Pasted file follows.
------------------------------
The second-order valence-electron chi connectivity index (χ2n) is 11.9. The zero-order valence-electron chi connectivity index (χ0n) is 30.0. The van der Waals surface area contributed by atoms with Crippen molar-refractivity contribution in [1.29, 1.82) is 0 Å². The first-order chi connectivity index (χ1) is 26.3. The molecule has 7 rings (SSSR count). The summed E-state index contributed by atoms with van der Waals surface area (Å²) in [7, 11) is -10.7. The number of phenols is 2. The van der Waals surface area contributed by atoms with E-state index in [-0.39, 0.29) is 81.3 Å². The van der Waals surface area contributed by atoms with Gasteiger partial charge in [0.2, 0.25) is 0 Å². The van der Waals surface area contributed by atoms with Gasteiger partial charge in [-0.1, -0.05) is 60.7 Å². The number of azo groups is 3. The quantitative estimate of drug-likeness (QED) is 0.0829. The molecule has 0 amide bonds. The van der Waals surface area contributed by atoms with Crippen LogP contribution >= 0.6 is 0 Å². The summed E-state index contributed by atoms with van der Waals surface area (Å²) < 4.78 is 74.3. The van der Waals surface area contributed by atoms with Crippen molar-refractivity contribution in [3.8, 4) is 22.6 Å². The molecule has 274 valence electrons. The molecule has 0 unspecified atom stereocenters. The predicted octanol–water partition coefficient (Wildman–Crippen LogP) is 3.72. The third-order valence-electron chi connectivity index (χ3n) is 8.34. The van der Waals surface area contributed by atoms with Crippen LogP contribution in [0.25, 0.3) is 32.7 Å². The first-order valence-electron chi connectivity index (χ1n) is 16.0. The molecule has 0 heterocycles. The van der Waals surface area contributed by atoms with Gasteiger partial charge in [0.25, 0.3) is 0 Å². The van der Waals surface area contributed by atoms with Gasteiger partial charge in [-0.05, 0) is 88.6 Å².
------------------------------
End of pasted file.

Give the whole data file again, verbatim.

The second-order valence-electron chi connectivity index (χ2n) is 11.9. The zero-order valence-electron chi connectivity index (χ0n) is 30.0. The van der Waals surface area contributed by atoms with Crippen molar-refractivity contribution in [1.29, 1.82) is 0 Å². The first-order chi connectivity index (χ1) is 26.3. The molecule has 7 rings (SSSR count). The summed E-state index contributed by atoms with van der Waals surface area (Å²) in [7, 11) is -10.7. The number of phenols is 2. The van der Waals surface area contributed by atoms with E-state index in [-0.39, 0.29) is 81.3 Å². The van der Waals surface area contributed by atoms with Gasteiger partial charge in [0.2, 0.25) is 0 Å². The van der Waals surface area contributed by atoms with Gasteiger partial charge in [-0.1, -0.05) is 60.7 Å². The number of azo groups is 3. The quantitative estimate of drug-likeness (QED) is 0.0829. The molecule has 0 amide bonds. The van der Waals surface area contributed by atoms with Crippen LogP contribution >= 0.6 is 0 Å². The summed E-state index contributed by atoms with van der Waals surface area (Å²) < 4.78 is 74.3. The van der Waals surface area contributed by atoms with Crippen molar-refractivity contribution in [3.8, 4) is 22.6 Å². The molecule has 274 valence electrons. The molecule has 0 unspecified atom stereocenters. The predicted octanol–water partition coefficient (Wildman–Crippen LogP) is 3.72. The third-order valence-electron chi connectivity index (χ3n) is 8.34. The van der Waals surface area contributed by atoms with Crippen LogP contribution in [0.25, 0.3) is 32.7 Å². The first-order valence-electron chi connectivity index (χ1n) is 16.0. The molecule has 0 heterocycles. The van der Waals surface area contributed by atoms with Gasteiger partial charge in [0.25, 0.3) is 0 Å². The van der Waals surface area contributed by atoms with Gasteiger partial charge in [-0.05, 0) is 88.6 Å².